Devi first learned how to properly use a lathi in the 1980s when she used it to defend her neighbour against her abusive husband. Following the ordeal, the husband apparently changed his ways and stopped abusing his wife. “Yes, we fight rapists with lathis. If we find the culprit, we thrash him black and blue so he dare not attempt to do wrong to any girl or a woman again,” she said.4
Then in 2002, Devi spotted a man beating a woman in the street. She intervened but she too was beaten. The next day, she gathered five local women and together, they all beat up the man who had attacked her. She never looked back and shortly thereafter, she conjured up the Gulabi Gang.
Devi empathises with the women she protects all too well. When she was just 12-years-old, she was forced to marry a 25-year-old man. At 15-years-old, she gave birth to the first of her five children.
The Gulabi Gang have beaten up accused rapists, wife beaters and have stopped black marketers from stealing from a food bank. While some of the women in the Gulabi Gang only earn 75 cents a day, they say that they now feel empowered. Since their implementation, more girls go to school and the number of rapes in the area is down. Bright pink saris are being sold out in shops across the area as local women are wearing them in support of the gang.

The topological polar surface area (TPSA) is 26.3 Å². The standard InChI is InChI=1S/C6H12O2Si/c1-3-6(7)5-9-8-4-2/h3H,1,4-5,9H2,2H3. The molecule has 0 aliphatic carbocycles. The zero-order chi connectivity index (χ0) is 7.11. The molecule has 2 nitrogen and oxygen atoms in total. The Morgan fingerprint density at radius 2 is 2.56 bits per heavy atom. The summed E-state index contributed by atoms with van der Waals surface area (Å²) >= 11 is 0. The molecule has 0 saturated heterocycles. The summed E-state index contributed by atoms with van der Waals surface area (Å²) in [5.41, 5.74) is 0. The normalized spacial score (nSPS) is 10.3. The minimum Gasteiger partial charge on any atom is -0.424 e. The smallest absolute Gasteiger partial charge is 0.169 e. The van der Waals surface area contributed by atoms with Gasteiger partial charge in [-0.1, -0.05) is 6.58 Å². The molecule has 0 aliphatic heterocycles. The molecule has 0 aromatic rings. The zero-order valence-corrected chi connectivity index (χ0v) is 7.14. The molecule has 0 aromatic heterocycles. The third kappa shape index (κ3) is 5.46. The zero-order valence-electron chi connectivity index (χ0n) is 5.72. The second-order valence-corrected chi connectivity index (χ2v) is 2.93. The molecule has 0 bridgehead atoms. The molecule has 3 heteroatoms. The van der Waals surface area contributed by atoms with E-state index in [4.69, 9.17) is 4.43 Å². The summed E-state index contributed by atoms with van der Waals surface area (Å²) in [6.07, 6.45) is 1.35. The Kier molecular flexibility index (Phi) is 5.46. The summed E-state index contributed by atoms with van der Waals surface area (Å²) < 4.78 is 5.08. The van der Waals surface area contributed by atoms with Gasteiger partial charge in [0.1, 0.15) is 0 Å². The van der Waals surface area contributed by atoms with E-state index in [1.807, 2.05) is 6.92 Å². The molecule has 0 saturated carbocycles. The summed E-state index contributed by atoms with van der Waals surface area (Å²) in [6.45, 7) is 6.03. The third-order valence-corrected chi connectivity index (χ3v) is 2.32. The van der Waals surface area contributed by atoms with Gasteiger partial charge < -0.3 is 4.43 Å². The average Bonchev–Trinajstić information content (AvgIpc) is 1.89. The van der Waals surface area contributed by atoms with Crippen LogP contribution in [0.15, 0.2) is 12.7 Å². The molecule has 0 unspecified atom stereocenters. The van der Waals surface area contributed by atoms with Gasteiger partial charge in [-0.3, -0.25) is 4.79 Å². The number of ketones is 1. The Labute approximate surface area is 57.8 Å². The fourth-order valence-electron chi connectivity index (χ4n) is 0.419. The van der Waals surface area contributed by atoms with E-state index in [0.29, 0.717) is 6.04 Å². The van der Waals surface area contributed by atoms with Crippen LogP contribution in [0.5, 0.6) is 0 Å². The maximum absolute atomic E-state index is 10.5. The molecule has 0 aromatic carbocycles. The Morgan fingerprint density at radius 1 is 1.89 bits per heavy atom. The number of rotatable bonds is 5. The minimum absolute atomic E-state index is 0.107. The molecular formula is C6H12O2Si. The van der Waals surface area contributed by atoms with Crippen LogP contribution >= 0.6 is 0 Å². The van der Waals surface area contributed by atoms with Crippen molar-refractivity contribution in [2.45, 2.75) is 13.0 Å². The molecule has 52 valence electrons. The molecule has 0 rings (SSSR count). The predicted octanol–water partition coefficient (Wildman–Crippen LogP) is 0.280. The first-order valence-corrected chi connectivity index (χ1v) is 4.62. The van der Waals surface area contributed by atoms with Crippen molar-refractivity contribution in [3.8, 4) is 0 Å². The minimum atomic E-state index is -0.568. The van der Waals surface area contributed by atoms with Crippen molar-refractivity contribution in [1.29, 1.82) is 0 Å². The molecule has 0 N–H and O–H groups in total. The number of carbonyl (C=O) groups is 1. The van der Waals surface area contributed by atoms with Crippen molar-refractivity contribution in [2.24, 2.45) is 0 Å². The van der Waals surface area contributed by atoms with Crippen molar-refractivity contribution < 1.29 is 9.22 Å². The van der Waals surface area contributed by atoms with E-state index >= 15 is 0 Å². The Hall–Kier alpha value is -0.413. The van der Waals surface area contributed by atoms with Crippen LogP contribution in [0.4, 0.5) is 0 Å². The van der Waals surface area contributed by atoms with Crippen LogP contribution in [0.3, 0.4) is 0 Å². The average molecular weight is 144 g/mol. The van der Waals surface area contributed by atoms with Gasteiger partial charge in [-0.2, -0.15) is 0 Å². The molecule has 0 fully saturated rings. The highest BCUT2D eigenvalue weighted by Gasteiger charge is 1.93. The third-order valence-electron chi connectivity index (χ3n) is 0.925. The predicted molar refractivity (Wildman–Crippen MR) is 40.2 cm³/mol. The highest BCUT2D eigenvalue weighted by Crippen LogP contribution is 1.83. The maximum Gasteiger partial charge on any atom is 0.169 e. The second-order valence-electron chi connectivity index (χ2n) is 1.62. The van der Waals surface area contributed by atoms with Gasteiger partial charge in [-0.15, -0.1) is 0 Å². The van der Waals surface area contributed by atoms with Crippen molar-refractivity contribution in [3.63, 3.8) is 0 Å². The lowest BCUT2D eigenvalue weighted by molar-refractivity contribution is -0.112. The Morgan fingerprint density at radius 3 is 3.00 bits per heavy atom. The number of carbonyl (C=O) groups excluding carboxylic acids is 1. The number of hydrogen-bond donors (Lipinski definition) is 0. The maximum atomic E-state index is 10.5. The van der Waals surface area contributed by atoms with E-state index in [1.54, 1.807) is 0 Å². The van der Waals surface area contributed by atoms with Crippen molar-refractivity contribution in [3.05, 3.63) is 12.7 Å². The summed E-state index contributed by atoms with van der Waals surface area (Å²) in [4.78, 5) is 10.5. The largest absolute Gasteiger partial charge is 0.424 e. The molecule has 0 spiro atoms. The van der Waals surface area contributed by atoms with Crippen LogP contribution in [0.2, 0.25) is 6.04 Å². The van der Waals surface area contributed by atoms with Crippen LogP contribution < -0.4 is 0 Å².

Today, the Gulabi Gang is a network of around 400,000 women, across 1 districts of India’s largest province of Uttar Pradesh. Those who join are registered, given an ID card and wear a bright pink sari. For 500 rupee, they are given a lathi.
When asked what her goals with the Gulabi Gang were, Devi said: “Eradicating child marriage and the dowry tradition, acting firmly against domestic violence and promoting the empowerment of women through education and social awareness. Many argue that those are rights already protected by our constitution, but the problem doesn’t lie with the law, which is good, but with its implementation. We live in a violent patriarchy that permeates all institutions, especially the police and politicians at the highest level. If we women don’t save ourselves, nobody will.”